Moody: The records produced by the record business these days do not inspire. There are rare exceptions, such as the Nonesuch label, or some distributed “semi-indie” labels like Matador. Or ECM. But the record labels, in general, are running scared. As with American literature, I don’t believe there is one unifying sound to the music that is produced now. So I can’t say that I write about “indie” because I think it means just one thing to do so. I simply like a lot of obscure stuff, am drawn to neglected music, and this tends to be on smaller labels, or is self-released, or is unreleased, or what have you. Also: there are a lot of people writing about the bestsellers, anyway. This is not to say that there are not “popular” artists worthy of attention. My collection of essays on music, coming out in 2012, deals with some rather well-known people: Pete Townshend, Wilco, The Magnetic Fields, The Pogues, etc. But these days, somehow, I fall more easily, emotionally, into rarer things.
UF Review: On a similar note, what do you enjoy reading? Who are some of your favorite authors and writers? Any favorite books?
Moody: It depends what day you ask — favorite books. Here’s today’s list, different from tomorrow’s list: The Recognitions, To the Lighthouse, Rings of Saturn, Murphy, The Crying of Lot 49, Break It Down, White Noise, Moby Dick, The White Album, anything by Montaigne, or Roland Barthes, or stories of Kafka, Bruno Schulz, etc.
UF Review: The Black Veil is pretty striking for several reasons, particularly its honesty. How easy or difficult was it to really examine yourself with such an intimate lens? What was it like to release yourself, essentially, to the world?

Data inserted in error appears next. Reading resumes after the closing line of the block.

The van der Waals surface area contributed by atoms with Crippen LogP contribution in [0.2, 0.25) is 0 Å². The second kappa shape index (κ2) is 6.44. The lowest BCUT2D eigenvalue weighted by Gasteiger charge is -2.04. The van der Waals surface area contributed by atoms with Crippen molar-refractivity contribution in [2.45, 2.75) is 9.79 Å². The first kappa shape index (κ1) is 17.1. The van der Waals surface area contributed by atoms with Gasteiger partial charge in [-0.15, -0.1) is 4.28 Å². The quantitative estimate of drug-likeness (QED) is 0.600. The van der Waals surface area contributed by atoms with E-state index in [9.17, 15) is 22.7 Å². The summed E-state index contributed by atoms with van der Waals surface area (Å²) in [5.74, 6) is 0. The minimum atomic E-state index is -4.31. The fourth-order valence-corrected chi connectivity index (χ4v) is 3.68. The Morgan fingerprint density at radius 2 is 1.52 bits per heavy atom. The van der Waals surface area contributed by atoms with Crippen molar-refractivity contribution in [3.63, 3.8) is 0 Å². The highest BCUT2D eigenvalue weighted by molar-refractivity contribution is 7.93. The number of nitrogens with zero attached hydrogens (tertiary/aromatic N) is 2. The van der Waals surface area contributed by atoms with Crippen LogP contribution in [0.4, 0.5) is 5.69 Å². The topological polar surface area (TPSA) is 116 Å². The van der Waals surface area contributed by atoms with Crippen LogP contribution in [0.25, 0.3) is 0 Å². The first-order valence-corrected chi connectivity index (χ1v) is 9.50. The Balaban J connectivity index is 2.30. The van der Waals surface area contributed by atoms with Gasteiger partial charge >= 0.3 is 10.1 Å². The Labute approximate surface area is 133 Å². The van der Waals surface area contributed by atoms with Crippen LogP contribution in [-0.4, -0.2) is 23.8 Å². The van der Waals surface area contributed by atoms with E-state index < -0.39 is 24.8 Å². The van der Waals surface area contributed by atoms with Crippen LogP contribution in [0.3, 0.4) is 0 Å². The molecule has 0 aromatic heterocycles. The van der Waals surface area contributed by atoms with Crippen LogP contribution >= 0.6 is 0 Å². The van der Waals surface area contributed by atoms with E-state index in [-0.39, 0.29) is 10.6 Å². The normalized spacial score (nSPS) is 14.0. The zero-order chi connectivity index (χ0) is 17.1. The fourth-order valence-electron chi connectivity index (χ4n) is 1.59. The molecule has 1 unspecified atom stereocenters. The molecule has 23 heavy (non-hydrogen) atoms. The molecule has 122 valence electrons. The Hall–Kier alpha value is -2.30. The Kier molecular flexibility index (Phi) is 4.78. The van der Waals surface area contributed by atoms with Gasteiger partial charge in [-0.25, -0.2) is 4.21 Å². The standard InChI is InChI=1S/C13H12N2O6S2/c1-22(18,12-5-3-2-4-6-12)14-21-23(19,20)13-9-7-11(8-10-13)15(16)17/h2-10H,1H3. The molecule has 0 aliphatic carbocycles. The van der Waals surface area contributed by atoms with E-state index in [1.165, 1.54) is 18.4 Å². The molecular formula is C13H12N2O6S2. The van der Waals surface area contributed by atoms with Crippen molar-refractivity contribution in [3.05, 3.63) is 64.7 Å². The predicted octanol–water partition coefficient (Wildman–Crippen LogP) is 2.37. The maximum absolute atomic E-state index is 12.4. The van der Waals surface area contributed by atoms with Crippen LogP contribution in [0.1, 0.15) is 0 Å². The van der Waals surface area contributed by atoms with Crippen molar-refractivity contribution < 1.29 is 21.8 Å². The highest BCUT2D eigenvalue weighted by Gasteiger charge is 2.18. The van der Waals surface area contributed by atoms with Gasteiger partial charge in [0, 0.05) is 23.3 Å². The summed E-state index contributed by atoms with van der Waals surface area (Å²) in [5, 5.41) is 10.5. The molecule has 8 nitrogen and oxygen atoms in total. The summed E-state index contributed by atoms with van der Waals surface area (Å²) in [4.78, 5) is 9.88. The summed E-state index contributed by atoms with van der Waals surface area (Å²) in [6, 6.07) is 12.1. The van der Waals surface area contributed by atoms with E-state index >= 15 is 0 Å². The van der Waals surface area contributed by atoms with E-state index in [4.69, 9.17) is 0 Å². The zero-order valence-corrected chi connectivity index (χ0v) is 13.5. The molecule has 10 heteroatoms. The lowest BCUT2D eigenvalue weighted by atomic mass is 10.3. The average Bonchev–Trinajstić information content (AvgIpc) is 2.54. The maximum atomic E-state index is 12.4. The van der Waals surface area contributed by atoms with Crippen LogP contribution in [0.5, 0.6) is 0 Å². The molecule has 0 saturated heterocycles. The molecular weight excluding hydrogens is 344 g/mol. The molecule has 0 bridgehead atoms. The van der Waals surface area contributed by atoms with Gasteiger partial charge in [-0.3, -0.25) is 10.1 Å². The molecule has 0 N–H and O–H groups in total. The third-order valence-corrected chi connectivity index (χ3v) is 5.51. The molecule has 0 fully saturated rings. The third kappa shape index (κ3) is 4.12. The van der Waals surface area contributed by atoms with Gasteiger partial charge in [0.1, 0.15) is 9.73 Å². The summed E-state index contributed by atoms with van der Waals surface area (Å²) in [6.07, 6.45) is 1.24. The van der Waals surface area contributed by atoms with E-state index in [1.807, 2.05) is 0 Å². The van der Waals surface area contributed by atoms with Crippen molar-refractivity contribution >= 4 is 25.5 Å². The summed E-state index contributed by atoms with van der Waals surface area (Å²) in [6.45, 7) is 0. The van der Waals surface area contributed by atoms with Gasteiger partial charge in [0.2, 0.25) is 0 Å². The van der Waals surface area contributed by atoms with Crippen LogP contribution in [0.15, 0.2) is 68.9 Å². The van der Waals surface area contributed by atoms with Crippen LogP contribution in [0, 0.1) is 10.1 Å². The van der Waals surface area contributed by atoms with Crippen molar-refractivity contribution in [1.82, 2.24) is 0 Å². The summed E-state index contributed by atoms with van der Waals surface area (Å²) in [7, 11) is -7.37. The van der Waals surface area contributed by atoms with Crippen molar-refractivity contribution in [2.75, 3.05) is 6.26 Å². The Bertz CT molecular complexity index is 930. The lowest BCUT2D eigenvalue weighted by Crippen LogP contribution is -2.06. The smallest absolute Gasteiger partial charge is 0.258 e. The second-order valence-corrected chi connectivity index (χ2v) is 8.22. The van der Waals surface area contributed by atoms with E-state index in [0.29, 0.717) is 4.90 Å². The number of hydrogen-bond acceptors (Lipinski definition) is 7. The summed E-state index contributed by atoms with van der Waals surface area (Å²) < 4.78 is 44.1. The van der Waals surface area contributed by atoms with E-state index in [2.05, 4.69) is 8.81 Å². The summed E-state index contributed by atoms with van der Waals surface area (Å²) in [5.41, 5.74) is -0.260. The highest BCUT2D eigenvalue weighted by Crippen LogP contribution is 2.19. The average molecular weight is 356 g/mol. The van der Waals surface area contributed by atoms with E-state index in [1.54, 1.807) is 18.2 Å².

Moody: The Black Veil was very difficult to write, I would say, probably the most difficult book I have ever written, but its compositional complexities were nothing when compared to publishing it. Publishing it was a total heartbreaker, and not just because of some less felicitous reviews. Publication was a heartbreaker because wherever I went I encountered people who were really sad, and, in many cases, clinically depressed, some of them seriously so, who wanted to talk about their experience. I do not regret writing what I wrote, and I am honored when what I have written strikes people enough that they want to tell me about their own lives, but it’s really emotionally taxing, in truth, especially when, essentially, I am a shy and rather guarded person. I want to have an audience and to interact with my audience, of course, but I am also shaken deeply, now and then, by the recognition that what I do has, in some cases, a real impact. This experience, The Black Veil experience, was therefore demanding, and I would be unlikely to repeat it any time soon. Moreover, I realized that as a memoirist I lack some crucial kinds of exhibitionism that animate others who work in this field. I don’t actually believe you can tell the unvarnished truth about your own life, for example. There’s always some massaging and shaping of the truth going on.